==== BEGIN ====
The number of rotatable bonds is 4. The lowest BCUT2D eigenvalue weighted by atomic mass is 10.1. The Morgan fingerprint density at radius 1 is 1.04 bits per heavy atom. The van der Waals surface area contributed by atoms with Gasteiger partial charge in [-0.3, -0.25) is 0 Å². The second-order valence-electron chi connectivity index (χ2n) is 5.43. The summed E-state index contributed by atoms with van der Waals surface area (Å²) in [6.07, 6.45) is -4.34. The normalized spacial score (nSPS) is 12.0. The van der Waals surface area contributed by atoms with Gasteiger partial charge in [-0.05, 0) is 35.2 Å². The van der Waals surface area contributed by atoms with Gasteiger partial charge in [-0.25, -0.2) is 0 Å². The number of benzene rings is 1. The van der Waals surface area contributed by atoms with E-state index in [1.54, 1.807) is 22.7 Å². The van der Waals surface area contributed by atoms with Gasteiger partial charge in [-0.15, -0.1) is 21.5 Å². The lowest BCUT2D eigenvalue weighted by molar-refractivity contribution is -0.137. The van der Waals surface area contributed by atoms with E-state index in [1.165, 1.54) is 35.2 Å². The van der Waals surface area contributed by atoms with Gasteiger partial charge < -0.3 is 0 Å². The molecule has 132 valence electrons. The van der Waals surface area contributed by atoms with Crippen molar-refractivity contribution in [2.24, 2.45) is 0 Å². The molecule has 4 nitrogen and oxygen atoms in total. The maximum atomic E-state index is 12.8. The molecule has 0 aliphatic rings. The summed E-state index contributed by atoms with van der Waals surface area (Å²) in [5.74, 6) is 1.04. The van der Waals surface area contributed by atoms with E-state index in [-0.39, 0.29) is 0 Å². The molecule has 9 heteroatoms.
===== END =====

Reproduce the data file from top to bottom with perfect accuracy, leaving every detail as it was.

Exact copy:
The number of rotatable bonds is 4. The lowest BCUT2D eigenvalue weighted by atomic mass is 10.1. The Morgan fingerprint density at radius 1 is 1.04 bits per heavy atom. The van der Waals surface area contributed by atoms with Gasteiger partial charge in [-0.3, -0.25) is 0 Å². The second-order valence-electron chi connectivity index (χ2n) is 5.43. The summed E-state index contributed by atoms with van der Waals surface area (Å²) in [6.07, 6.45) is -4.34. The normalized spacial score (nSPS) is 12.0. The van der Waals surface area contributed by atoms with Gasteiger partial charge in [-0.05, 0) is 35.2 Å². The van der Waals surface area contributed by atoms with Gasteiger partial charge in [-0.25, -0.2) is 0 Å². The number of benzene rings is 1. The van der Waals surface area contributed by atoms with E-state index in [1.54, 1.807) is 22.7 Å². The van der Waals surface area contributed by atoms with Gasteiger partial charge in [-0.15, -0.1) is 21.5 Å². The lowest BCUT2D eigenvalue weighted by molar-refractivity contribution is -0.137. The van der Waals surface area contributed by atoms with E-state index in [1.165, 1.54) is 35.2 Å². The van der Waals surface area contributed by atoms with Gasteiger partial charge < -0.3 is 0 Å². The molecule has 132 valence electrons. The van der Waals surface area contributed by atoms with Crippen molar-refractivity contribution in [2.24, 2.45) is 0 Å². The molecule has 4 nitrogen and oxygen atoms in total. The maximum atomic E-state index is 12.8. The molecule has 0 aliphatic rings. The summed E-state index contributed by atoms with van der Waals surface area (Å²) in [5.74, 6) is 1.04. The van der Waals surface area contributed by atoms with E-state index in [-0.39, 0.29) is 0 Å². The molecule has 9 heteroatoms.